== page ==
Should Americans Be Legally Obligated To Visit Their Aging Parents?


China recently passed the “Elderly Rights Law” legally obligating children to visit their parents who are 60 years and older “frequently” and provide for their “financial and spiritual needs.” Failure to comply with this law can result in fines, lawsuits or jail time. Although there is no time limit on how often a child must visit his aging parents, the law was in response to the growing number of elderly neglected by their children.

“I hope this type of legislation will never be necessary in the United States now or the future,” says Jeff Bevis, CEO of FirstLight Home Care, a leading provider of in-home care. “The need for compassionate, considerate, quality care on a non-medical basis is growing dramatically all across the US.   We provide  a much-needed service, especially for seniors, no matter whether their immediate or extended families are nearby or across the country. There are a host of demographic, societal, cultural and economic reasons our services are seeing growing demand.  For us taking care of the elderly who want to stay in their own homes is not an obligation, it’s a passion.”

What The Statistics Show
According to the Administration on Aging, there were 39.6M Americans ages 65 and over in 2009.  By 2030, there will be approximately  72.1 million older persons, more than twice their number in 2000. In fact, it is predicted that the U.S. elderly population will grow by nearly 80 percent in the next 25 years — a “graying” trend that’s only more pronounced in other developed countries. In fact, the United States has more people aged 80 and over and is second only to China in that category.

The Associated Press reports that in China, there are currently 185 million people over the age of 60. By 2053, that number will skyrocket to 485 million, or 35 percent of the population.

Without a doubt, both countries face challenges in how to care for the growing population of elderly.  It used to be a part of Chinese culture for parents to live with their kids.  However, both the one-child policy and “three decades of economic reforms have accelerated the decline of the traditional extended family.” And unfortunately, more than 1/5 of the elderly live below the poverty line.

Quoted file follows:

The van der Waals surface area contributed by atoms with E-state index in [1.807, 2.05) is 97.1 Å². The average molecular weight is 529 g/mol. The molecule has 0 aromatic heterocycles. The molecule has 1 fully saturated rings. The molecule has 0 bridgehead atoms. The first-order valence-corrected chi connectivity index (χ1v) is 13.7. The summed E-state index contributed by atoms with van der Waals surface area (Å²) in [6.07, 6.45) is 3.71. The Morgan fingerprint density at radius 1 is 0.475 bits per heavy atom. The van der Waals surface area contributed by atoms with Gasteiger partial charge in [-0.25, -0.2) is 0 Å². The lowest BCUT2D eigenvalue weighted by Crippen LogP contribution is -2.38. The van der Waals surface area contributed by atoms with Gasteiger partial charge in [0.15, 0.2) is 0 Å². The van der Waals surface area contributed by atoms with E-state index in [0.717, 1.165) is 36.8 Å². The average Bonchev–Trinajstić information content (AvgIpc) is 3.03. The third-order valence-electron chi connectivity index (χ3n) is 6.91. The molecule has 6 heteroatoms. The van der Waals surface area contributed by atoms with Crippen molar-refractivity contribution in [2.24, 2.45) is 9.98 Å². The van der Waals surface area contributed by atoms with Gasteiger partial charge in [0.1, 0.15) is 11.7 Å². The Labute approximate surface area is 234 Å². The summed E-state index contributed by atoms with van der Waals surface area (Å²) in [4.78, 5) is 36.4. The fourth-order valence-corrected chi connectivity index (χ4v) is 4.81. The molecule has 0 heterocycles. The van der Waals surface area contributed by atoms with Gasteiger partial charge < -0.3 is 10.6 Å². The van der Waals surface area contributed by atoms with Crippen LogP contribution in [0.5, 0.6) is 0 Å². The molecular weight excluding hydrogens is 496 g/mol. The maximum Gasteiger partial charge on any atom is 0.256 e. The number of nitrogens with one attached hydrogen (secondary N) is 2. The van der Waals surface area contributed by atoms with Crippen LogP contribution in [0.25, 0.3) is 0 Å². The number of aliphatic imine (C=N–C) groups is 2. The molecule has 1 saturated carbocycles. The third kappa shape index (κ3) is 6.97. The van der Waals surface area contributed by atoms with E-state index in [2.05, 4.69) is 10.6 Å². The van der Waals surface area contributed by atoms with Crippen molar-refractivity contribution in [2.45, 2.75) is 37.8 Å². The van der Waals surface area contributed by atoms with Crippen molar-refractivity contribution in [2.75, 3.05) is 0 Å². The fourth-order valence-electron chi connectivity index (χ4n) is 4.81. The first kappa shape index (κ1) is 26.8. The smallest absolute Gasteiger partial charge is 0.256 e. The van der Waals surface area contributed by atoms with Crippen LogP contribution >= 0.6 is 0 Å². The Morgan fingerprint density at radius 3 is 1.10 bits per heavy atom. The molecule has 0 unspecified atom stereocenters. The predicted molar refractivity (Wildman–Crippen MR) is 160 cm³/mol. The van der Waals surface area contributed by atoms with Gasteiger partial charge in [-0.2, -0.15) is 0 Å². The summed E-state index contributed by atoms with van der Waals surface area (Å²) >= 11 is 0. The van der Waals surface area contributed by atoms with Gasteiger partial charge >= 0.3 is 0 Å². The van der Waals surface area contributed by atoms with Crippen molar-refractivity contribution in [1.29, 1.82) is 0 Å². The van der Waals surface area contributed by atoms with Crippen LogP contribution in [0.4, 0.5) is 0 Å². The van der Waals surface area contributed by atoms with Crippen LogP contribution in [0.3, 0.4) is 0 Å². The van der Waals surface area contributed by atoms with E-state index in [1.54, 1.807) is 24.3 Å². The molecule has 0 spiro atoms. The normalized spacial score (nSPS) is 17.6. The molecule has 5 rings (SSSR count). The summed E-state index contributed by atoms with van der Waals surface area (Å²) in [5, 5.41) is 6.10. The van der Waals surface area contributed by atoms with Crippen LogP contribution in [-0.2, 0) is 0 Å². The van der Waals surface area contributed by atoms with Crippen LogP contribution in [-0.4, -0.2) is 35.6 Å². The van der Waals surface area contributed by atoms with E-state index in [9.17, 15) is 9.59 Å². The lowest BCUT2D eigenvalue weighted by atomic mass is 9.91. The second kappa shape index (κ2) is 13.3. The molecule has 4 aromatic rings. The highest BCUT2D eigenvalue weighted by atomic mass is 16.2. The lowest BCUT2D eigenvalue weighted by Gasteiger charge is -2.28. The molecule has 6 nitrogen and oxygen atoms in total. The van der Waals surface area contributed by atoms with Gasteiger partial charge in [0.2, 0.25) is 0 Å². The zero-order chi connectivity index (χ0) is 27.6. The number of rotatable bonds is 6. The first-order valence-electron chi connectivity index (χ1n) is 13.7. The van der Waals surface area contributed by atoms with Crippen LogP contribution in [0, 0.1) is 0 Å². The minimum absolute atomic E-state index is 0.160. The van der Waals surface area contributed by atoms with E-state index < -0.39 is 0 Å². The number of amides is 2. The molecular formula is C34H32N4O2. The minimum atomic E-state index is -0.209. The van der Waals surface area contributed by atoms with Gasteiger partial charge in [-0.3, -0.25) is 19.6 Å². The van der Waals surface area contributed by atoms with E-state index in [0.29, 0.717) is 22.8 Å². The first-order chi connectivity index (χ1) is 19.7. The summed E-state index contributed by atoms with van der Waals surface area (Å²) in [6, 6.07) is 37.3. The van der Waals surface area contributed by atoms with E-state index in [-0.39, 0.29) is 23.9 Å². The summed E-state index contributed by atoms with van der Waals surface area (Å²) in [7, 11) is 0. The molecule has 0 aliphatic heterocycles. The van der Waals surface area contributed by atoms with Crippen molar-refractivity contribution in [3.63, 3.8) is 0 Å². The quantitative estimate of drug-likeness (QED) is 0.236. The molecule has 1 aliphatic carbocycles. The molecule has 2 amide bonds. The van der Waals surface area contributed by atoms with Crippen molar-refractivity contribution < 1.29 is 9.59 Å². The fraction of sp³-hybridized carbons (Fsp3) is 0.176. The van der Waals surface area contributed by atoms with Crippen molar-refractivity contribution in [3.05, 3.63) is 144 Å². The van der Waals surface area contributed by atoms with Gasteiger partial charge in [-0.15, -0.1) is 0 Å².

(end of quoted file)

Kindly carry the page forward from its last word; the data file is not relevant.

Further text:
“The traditional family support system is eroding for many reasons and I think the government would like to slow this process down,” said Albert Park, the director of the Emerging Markets Institute at the Hong Kong University of Science and Technology.

The law also states that children should pay a monthly allowance to their parents if they refuse to take care of them and conversely, parents can sue their children for negligence. In fact, shortly after the law went into effect, a woman in Wuxi was ordered by a local court to see her 77-year-old mother twice a month and provide financial support.

In fact, less than two weeks after the law was passed, more than 100 new online elderly care providers sprang up on Taobao.com, one of China’s biggest shopping sites.

Putting A Price on Family Love and Loyalty
Adults sons and daughters in the United States have many of their own dilemmas. How do you juggle working full-time, your own family and still have time to emotionally and physically support your parents? How do you take care of your parents if they live far away? How do you provide financial support to your parents when you can’t fulfill your own obligations?

“Without a doubt there are many pressures on families today to provide for their aging parents,” says Bevis. “That is why our services and the entire ‘new industry’ of non-medical care providers are a good solution for providing personal and companion care to the elderly whose loved ones simply can’t be there for a myriad of reasons.”

“However, I think putting a price tag on time or legislation for financial support could do more to erode the family, than help it,” concluded Bevis.

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